Critical, additional testing such as performance testing, user-based testing, and system testing cannot be done on an emulator/simulator.

Thus, this is a huge disadvantage when considering the use of emulators/simulators for all testing needs.

Testing accuracy, reliability, and speed. Emulators/simulators are less reliable than real devices.

Every emulator/simulator has its fair share of false positives/negatives when testing an application, leaving developers and testers guessing and forcing them to retest.

Not an accurate representation of real-world scenarios. The tester will see significantly different results when running the regression on an emulator/simulator compared to real devices. Emulators/simulators are much more limited in power than real devices.

Real devices

green iphone case 13 case on purple background
Image: KnowTechie

Despite all the advantages, emulators and simulators cannot replace real devices. As mentioned, testing on physical devices means that you test in the same way as your end-user who uses the same devices.

In turn, virtual devices cannot take into account every factor of the environment, every feature of the functionality or user action performed on the device.

Emulators/simulators can give false positive/negative test results, which can be a problem in the advanced testing process and have a negative impact on the development process and ROI.

Thus, testing on real devices is more accurate, it is extremely important for performance, reliability, operability, sanity, and regression testing.

Pros and cons of real devices

Pros:

Accuracy. Virtual devices may give false data. It means that tests can run on emulators/simulators, but the end-user will have problems running the application on a real device.

Thus, there is nothing better than a real, physical device. Emulators and simulators are good for basic testing, but for real, deep testing of application work, you need to run tests on real devices. 

Real-world conditions. Real devices allow you to test your application in a live environment. You check what happens when the user gets a call or message during an activity within the application. These kinds of scenarios cannot be tested on virtual devices.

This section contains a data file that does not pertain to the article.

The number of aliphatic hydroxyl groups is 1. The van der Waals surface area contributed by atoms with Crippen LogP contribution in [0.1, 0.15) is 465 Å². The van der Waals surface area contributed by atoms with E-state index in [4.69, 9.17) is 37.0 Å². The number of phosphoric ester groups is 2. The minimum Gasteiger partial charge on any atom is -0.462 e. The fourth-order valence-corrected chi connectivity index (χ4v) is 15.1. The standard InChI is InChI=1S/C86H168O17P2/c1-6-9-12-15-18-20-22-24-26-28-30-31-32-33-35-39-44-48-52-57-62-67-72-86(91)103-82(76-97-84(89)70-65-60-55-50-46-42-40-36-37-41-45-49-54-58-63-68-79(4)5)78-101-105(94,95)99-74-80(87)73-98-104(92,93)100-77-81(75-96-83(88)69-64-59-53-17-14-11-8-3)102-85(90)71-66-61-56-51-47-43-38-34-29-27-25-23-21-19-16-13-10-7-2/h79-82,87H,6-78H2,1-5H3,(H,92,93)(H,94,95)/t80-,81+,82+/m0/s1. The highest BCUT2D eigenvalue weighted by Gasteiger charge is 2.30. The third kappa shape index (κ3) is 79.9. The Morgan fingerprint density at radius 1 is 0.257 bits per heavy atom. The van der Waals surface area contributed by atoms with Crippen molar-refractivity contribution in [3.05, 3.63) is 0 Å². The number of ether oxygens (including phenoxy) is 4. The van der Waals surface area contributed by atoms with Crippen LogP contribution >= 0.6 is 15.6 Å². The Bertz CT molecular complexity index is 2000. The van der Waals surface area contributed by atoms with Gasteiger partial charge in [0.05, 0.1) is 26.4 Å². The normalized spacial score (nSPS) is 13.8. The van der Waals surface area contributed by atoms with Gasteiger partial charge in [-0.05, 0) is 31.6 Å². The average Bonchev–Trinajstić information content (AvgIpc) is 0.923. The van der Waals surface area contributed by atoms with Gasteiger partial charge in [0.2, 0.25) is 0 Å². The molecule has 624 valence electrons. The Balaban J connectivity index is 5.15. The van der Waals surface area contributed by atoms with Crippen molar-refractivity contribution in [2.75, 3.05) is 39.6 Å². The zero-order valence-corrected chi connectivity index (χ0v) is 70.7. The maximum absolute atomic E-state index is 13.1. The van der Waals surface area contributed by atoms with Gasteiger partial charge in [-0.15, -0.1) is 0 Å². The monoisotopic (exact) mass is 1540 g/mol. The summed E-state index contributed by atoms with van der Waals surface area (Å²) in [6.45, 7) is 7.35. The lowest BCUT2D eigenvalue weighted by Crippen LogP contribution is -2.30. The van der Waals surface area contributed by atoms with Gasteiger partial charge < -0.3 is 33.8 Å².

Improved UI validation. Application usability issues are easily detected during testing on a real device, unlike virtual devices.

Deep performance testing. With real devices, this is much easier to do than with virtual devices.

Hardware and sensor-related validations. Using a real device, you test how it interacts with hardware and sensors such as the camera, accelerator, and biometrics. It’s impossible to do this with virtual devices.

Cons:

Price. High costs are the main disadvantage of using real devices for testing. Apps manufacturers need to purchase many devices in order to see how the application will behave on different devices with different firmware, operating systems, and hardware features.

In addition, it is necessary to ensure that real devices are stored in such a way as to ensure their maximum durability. Furthermore, you also need to maintain them.

Slow bug fixes. Testing on real devices can slow down the process of fixing bugs during the early stages of software development.

Device fragmentation. Many new types of devices are constantly entering the market with different operating systems, and software updates, which significantly complicates testing on real devices.

Emulators, simulators, or real devices: when to test on what device

As you can see, both virtual and real devices have their advantages and disadvantages. Therefore, for the highest quality testing, it is better to use both.

Virtual devices provide the best opportunities for debugging in the early stages of development. Using emulators and simulators can make the development cycle faster and more efficient.

On the other hand, testing on real devices is more efficient if you really want to understand the user experience. In addition, identifying defects is also easier with real devices.

Testing on real devices is expensive, so testers often have to resort to emulators and simulators.

The best option for most companies that want to focus on quality, but can’t yet afford to set up their own device lab with all the necessary devices for testing, is to rent a third-party device farm.

Zebrunner Private Device Farm gives you full access to the devices, allowing you to develop and debug remotely. You get multithreaded test execution, retrieve test results in the tools you prefer, and use the option plug-n-play when you can easily remove the device to use it in manual testing.

Zebrunner infrastructure specialists can set up the entire infrastructure right in your office or within a remote data center. You also can get a custom solution fit just for you according to the device suite required for testing. 

Have any thoughts on this? Let us know down below in the comments or carry the discussion over to our Twitter or Facebook.

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Chris has been blogging since the early days of the internet. He primarily focuses on topics related to tech, business, marketing, and pretty much anything else that revolves around tech. When he's not writing, you can find him noodling around on a guitar or cooking up a mean storm for friends and family.